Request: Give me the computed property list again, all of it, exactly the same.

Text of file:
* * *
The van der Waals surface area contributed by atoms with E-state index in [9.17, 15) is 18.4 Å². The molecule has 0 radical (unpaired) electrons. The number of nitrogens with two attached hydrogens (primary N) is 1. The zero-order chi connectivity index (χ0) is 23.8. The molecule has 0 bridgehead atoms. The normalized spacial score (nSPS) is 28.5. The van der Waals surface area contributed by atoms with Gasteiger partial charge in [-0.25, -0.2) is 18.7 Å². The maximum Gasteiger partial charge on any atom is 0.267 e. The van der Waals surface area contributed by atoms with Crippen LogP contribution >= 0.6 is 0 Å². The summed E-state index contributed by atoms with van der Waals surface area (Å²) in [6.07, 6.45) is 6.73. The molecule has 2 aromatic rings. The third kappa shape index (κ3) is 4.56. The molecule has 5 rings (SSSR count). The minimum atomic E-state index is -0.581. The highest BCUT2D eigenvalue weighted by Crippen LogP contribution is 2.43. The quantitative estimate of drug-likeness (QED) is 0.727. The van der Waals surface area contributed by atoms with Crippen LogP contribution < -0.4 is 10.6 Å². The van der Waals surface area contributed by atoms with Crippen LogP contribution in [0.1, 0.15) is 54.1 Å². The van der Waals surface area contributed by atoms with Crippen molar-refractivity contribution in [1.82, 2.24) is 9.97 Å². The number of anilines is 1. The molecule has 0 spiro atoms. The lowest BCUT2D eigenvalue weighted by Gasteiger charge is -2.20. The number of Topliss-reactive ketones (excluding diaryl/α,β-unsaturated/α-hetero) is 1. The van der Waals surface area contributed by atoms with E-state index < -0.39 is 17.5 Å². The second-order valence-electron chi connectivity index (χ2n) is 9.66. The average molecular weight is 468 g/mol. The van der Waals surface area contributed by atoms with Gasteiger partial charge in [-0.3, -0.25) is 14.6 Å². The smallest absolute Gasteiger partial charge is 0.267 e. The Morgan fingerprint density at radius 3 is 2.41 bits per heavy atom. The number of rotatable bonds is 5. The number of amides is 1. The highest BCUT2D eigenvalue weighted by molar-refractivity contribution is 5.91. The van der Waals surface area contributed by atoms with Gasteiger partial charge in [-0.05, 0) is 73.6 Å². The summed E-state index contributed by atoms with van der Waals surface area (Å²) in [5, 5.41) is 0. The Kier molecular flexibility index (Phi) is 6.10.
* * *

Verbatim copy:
The van der Waals surface area contributed by atoms with E-state index in [9.17, 15) is 18.4 Å². The molecule has 0 radical (unpaired) electrons. The number of nitrogens with two attached hydrogens (primary N) is 1. The zero-order chi connectivity index (χ0) is 23.8. The molecule has 0 bridgehead atoms. The normalized spacial score (nSPS) is 28.5. The van der Waals surface area contributed by atoms with Gasteiger partial charge in [-0.25, -0.2) is 18.7 Å². The maximum Gasteiger partial charge on any atom is 0.267 e. The van der Waals surface area contributed by atoms with Crippen LogP contribution >= 0.6 is 0 Å². The summed E-state index contributed by atoms with van der Waals surface area (Å²) in [6.07, 6.45) is 6.73. The molecule has 2 aromatic rings. The third kappa shape index (κ3) is 4.56. The molecule has 5 rings (SSSR count). The minimum atomic E-state index is -0.581. The highest BCUT2D eigenvalue weighted by Crippen LogP contribution is 2.43. The quantitative estimate of drug-likeness (QED) is 0.727. The van der Waals surface area contributed by atoms with Crippen LogP contribution < -0.4 is 10.6 Å². The van der Waals surface area contributed by atoms with Crippen LogP contribution in [0.1, 0.15) is 54.1 Å². The van der Waals surface area contributed by atoms with Crippen molar-refractivity contribution in [1.82, 2.24) is 9.97 Å². The number of anilines is 1. The molecule has 0 spiro atoms. The lowest BCUT2D eigenvalue weighted by Gasteiger charge is -2.20. The number of Topliss-reactive ketones (excluding diaryl/α,β-unsaturated/α-hetero) is 1. The van der Waals surface area contributed by atoms with E-state index < -0.39 is 17.5 Å². The second-order valence-electron chi connectivity index (χ2n) is 9.66. The average molecular weight is 468 g/mol. The van der Waals surface area contributed by atoms with Gasteiger partial charge in [-0.3, -0.25) is 14.6 Å². The smallest absolute Gasteiger partial charge is 0.267 e. The Morgan fingerprint density at radius 3 is 2.41 bits per heavy atom. The number of rotatable bonds is 5. The number of amides is 1. The highest BCUT2D eigenvalue weighted by molar-refractivity contribution is 5.91. The van der Waals surface area contributed by atoms with Gasteiger partial charge in [-0.05, 0) is 73.6 Å². The summed E-state index contributed by atoms with van der Waals surface area (Å²) in [5, 5.41) is 0. The Kier molecular flexibility index (Phi) is 6.10.